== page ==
plew

or plu

[ploo]

Origin of plew

1790–1800; < Canadian French pelu; French: noun use of pelu haired, hairy (now obsolete or dial.); see poilu
Dictionary.com Unabridged Based on the Random House Unabridged Dictionary, © Random House, Inc. 2018

Examples from the Web for plew

Historical Examples of plew

  • The beaver-skins have fallen, according to their phraseology, to a ‘plew a plug,’ and they find ‘red-skin’ pays better.

  • Them was the times when this child first went to the mountains: six dollars the plew—old'un or kitten!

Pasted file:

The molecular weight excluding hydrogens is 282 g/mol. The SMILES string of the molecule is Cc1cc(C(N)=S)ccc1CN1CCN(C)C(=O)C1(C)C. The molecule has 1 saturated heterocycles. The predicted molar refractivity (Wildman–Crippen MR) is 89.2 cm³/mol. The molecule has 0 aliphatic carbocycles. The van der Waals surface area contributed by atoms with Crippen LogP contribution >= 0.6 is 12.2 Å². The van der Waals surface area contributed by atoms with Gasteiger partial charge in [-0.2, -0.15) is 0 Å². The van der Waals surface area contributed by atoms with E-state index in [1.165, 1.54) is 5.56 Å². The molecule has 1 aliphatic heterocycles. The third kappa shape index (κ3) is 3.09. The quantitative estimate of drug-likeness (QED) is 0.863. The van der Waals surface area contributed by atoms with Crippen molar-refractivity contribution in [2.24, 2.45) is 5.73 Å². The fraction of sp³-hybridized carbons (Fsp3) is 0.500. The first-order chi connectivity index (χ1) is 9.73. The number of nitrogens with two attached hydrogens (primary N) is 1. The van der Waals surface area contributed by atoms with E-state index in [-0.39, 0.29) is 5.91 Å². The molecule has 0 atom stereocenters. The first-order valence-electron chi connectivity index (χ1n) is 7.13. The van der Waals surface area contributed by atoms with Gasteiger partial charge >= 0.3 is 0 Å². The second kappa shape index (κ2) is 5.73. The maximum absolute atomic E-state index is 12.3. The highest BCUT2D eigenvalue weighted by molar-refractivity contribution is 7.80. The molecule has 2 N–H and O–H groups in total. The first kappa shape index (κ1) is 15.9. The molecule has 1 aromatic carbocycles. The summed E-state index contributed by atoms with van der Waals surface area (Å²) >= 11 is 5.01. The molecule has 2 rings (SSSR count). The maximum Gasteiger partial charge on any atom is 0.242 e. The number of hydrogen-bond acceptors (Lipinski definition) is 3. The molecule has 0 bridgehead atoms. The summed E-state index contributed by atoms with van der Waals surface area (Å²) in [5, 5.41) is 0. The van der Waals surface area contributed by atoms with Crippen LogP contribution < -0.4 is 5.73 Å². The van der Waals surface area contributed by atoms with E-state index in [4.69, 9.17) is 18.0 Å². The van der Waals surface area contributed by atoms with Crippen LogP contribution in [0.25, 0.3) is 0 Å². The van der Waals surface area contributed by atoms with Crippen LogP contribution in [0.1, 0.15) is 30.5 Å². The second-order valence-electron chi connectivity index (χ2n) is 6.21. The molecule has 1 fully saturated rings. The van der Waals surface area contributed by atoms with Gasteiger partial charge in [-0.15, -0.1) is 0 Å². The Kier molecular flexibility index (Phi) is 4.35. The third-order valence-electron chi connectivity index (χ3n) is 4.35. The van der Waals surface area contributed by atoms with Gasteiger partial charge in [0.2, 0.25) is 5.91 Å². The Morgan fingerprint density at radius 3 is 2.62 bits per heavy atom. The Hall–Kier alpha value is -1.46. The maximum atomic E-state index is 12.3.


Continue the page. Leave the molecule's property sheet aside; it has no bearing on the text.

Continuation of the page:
In the Old West

    George Frederick Ruxton

  • Them was the times when this child first went to the mountains: six dollars the plew—old 'un or kitten.

  • "Thar's no money in beaver at a dollar a plew," commented Hank, watching his partner out of the corner of his eye.

    Bring Me His Ears

    Clarence E. Mulford


British Dictionary definitions for plew

plew

plu or plue

noun
  1. (formerly in Canada) a beaver skin used as a standard unit of value in the fur trade

Word Origin for plew

from Canadian French pelu (adj) hairy, from French poilu, from poil hair, from Latin pilus
Collins English Dictionary - Complete & Unabridged 2012 Digital Edition © William Collins Sons & Co. Ltd. 1979, 1986 © HarperCollins Publishers 1998, 2000, 2003, 2005, 2006, 2007, 2009, 2012